Possibly the closest Super Bowl matchup in history also poses the question: how much does it mean when certain aspects of an NFL team improve dramatically in the second half of the season?
09 Dec 2006
by Aaron Schatz
Both New Orleans and Dallas are surprise division leaders, and both have the same record. But the Cowboys are a well-rounded team, and the Saints are not.
Football Outsiders' Defense-adjusted Value Over Average ratings (DVOA) â€“ which break down each play of the season and compare it to the NFL average based on situation and opponent â€“ rank Dallas seventh in the league or better in pass offense, run offense, pass defense, and run defense.
The Cowboys even improved their one mediocre unit, special teams, by waiving kicker Mike Vanderjagt. Not only was Vanderjagt struggling on field goals, he also was one of the worst kickoff men in the league. The Cowboys made him look better than he really was by allowing no return longer than 35 yards and forcing four fumbles on kickoffs. FO stats have Dallas as a top ten team on net kickoff value, but Vanderjagt was last in the league based on the value of kickoff distance alone.
(Ed. note: Someone pointed out in the comments that the Cowboys did give up a 100-yard touchdown return to Rock Cartwright. I missed that one because Vanderjagt was hurt, and Scott Suisham was kicking off that week.)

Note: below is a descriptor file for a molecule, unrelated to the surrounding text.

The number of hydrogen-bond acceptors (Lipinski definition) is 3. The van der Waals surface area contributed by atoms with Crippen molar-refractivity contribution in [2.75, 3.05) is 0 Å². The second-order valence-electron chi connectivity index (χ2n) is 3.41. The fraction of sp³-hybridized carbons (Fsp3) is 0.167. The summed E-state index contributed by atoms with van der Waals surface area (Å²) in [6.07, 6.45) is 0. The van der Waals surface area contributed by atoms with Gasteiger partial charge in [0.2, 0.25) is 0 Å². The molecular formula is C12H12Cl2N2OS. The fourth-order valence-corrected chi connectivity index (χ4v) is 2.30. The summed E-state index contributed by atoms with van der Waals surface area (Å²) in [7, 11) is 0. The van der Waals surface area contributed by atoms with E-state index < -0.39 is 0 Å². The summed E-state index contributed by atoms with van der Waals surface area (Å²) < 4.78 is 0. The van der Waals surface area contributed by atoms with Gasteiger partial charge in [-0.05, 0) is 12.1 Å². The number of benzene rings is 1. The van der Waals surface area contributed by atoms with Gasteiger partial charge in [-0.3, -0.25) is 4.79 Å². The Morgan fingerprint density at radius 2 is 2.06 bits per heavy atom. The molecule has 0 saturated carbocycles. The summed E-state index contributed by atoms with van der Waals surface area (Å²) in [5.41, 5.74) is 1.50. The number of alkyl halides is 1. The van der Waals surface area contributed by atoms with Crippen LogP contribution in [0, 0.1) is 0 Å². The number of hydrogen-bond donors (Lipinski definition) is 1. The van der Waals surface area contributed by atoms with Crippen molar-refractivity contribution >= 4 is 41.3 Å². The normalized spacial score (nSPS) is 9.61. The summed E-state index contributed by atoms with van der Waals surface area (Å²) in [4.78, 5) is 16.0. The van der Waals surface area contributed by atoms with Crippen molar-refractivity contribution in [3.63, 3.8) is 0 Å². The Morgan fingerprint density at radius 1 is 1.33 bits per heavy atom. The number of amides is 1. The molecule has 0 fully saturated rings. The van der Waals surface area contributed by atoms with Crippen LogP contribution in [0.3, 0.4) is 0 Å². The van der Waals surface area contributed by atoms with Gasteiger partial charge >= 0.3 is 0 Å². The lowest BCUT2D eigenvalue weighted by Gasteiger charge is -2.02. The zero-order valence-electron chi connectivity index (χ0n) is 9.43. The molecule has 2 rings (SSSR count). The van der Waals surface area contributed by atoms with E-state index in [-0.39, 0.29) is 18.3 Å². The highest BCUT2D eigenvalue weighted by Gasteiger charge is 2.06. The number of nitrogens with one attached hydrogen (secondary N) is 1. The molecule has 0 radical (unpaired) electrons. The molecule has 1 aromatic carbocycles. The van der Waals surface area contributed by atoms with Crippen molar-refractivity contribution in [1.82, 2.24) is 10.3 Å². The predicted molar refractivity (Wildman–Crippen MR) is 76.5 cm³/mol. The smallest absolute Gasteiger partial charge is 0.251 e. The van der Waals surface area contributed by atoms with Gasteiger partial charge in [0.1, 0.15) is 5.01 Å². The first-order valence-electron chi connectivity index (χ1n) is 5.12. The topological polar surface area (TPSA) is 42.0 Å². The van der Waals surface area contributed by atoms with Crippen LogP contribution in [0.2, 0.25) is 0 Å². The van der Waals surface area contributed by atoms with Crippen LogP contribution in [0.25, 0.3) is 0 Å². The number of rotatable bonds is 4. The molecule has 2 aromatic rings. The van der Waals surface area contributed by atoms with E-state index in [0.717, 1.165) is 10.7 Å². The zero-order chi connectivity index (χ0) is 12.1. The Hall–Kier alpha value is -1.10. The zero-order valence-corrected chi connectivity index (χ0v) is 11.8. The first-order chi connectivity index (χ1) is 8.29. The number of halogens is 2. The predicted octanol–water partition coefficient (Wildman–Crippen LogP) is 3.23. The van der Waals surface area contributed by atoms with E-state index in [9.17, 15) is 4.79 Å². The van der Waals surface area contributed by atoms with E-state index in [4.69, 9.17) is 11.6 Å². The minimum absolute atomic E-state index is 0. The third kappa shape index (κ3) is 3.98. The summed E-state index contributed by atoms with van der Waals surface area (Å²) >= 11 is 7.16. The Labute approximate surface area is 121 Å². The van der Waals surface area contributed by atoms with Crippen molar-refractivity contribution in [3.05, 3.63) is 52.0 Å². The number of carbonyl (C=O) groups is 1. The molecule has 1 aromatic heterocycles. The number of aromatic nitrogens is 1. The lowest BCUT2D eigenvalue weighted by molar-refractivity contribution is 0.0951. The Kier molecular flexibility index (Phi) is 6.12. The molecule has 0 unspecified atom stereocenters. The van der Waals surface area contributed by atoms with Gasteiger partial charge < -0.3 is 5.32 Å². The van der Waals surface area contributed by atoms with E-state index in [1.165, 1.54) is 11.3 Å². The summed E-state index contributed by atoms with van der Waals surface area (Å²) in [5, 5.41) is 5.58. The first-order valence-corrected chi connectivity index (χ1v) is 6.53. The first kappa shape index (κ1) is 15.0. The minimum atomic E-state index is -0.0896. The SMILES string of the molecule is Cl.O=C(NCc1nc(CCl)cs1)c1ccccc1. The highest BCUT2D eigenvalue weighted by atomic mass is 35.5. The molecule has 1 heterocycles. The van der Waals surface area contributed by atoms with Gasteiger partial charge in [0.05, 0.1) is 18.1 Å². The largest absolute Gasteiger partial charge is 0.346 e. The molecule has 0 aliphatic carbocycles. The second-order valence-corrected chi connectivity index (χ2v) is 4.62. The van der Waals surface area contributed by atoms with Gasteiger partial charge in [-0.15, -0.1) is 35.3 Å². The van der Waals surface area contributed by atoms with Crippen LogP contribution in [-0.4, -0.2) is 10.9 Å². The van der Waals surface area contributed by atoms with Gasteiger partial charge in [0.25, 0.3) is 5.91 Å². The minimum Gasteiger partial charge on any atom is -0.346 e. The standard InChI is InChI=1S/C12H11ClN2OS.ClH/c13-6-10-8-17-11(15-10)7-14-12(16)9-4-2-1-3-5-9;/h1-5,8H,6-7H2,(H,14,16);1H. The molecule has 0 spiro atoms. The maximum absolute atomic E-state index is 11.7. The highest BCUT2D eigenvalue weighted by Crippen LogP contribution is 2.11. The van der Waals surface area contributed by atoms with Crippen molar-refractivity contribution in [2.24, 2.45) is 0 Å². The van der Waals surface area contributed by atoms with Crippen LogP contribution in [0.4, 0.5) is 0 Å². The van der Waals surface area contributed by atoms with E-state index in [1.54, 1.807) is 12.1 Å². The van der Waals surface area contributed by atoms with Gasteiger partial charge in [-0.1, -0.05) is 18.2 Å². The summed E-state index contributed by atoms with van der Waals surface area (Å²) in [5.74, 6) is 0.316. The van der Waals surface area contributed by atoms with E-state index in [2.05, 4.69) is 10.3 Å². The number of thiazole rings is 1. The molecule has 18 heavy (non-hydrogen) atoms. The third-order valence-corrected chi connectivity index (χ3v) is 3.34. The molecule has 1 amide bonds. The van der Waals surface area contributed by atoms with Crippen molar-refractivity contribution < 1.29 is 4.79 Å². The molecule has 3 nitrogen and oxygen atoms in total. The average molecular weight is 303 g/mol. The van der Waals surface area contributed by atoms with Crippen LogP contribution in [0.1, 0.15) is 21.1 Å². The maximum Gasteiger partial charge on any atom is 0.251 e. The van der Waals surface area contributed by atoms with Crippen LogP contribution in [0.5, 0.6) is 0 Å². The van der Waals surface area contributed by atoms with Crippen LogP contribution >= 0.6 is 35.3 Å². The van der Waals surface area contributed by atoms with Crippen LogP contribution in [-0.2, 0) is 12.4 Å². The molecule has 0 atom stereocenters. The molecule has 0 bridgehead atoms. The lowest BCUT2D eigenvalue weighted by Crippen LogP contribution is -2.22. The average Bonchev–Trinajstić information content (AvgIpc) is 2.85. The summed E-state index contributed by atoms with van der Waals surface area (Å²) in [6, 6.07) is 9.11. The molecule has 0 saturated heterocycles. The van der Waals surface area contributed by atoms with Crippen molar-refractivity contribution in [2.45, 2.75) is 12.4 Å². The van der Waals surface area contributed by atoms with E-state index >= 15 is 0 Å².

The Saints' strengths are almost entirely concentrated in one area: the passing game. DVOA ranks New Orleans fourth in pass offense, but below average in every other area except special teams. The running game has been inconsistent the last few weeks, and rookie Reggie Bush still can't get going on the ground. Even last week, when he had his best day as a professional, most of Bush's most impressive plays came as a receiver.
The Saints will need Bush as a receiver more than a runner anyway, particularly if they are without veteran Joe Horn and/or Rookie of the Year favorite Marques Colston. Horn barely played last week due to a groin injury; Colston has missed two games with a knee injury. Devery Henderson has emerged to help fill the void, but the best Saints receiver could be Bush in the slot. Dallas doesn't have a lot of weaknesses on defense, but covering slot receivers is one of them.
The Dallas offense could not match the defense early in the year, but that all changed when veteran Drew Bledsoe was replaced by second-stringer Tony Romo. Out of nowhere, Romo has emerged as one of the league's best quarterbacks. Drew Brees of the Saints may lead the league in yardage, but Romo is second in DVOA, with only Peyton Manning ahead of him.